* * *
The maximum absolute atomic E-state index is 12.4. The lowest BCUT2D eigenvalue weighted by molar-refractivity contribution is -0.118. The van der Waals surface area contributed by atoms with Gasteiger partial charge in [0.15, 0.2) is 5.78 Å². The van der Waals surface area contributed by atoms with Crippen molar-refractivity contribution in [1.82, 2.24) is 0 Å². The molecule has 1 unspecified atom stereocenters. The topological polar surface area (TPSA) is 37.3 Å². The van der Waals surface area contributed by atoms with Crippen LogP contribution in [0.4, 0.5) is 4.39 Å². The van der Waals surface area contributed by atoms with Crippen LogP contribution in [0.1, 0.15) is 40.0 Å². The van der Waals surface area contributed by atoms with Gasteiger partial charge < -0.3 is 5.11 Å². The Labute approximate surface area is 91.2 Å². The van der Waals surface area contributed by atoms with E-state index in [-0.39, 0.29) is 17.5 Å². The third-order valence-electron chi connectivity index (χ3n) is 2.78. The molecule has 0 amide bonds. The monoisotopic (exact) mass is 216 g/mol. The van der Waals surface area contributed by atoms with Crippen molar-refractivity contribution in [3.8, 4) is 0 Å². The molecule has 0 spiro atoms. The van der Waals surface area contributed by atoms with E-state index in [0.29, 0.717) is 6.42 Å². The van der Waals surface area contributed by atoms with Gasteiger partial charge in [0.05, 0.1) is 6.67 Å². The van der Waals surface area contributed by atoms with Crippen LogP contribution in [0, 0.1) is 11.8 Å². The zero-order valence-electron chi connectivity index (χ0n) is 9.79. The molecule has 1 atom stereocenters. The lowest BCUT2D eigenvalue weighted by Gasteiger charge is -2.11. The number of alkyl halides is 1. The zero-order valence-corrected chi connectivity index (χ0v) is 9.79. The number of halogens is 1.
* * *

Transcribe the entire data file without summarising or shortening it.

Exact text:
The maximum absolute atomic E-state index is 12.4. The lowest BCUT2D eigenvalue weighted by molar-refractivity contribution is -0.118. The van der Waals surface area contributed by atoms with Gasteiger partial charge in [0.15, 0.2) is 5.78 Å². The van der Waals surface area contributed by atoms with Crippen molar-refractivity contribution in [1.82, 2.24) is 0 Å². The molecule has 1 unspecified atom stereocenters. The topological polar surface area (TPSA) is 37.3 Å². The van der Waals surface area contributed by atoms with Crippen LogP contribution in [0.4, 0.5) is 4.39 Å². The van der Waals surface area contributed by atoms with Crippen LogP contribution in [0.1, 0.15) is 40.0 Å². The van der Waals surface area contributed by atoms with Gasteiger partial charge < -0.3 is 5.11 Å². The Labute approximate surface area is 91.2 Å². The van der Waals surface area contributed by atoms with E-state index in [-0.39, 0.29) is 17.5 Å². The third-order valence-electron chi connectivity index (χ3n) is 2.78. The molecule has 0 amide bonds. The monoisotopic (exact) mass is 216 g/mol. The van der Waals surface area contributed by atoms with Crippen molar-refractivity contribution in [3.8, 4) is 0 Å². The molecule has 0 spiro atoms. The van der Waals surface area contributed by atoms with E-state index in [0.29, 0.717) is 6.42 Å². The van der Waals surface area contributed by atoms with Gasteiger partial charge in [0.05, 0.1) is 6.67 Å². The van der Waals surface area contributed by atoms with Crippen LogP contribution in [0, 0.1) is 11.8 Å². The zero-order valence-electron chi connectivity index (χ0n) is 9.79. The molecule has 1 atom stereocenters. The lowest BCUT2D eigenvalue weighted by Gasteiger charge is -2.11. The number of alkyl halides is 1. The zero-order valence-corrected chi connectivity index (χ0v) is 9.79. The number of halogens is 1.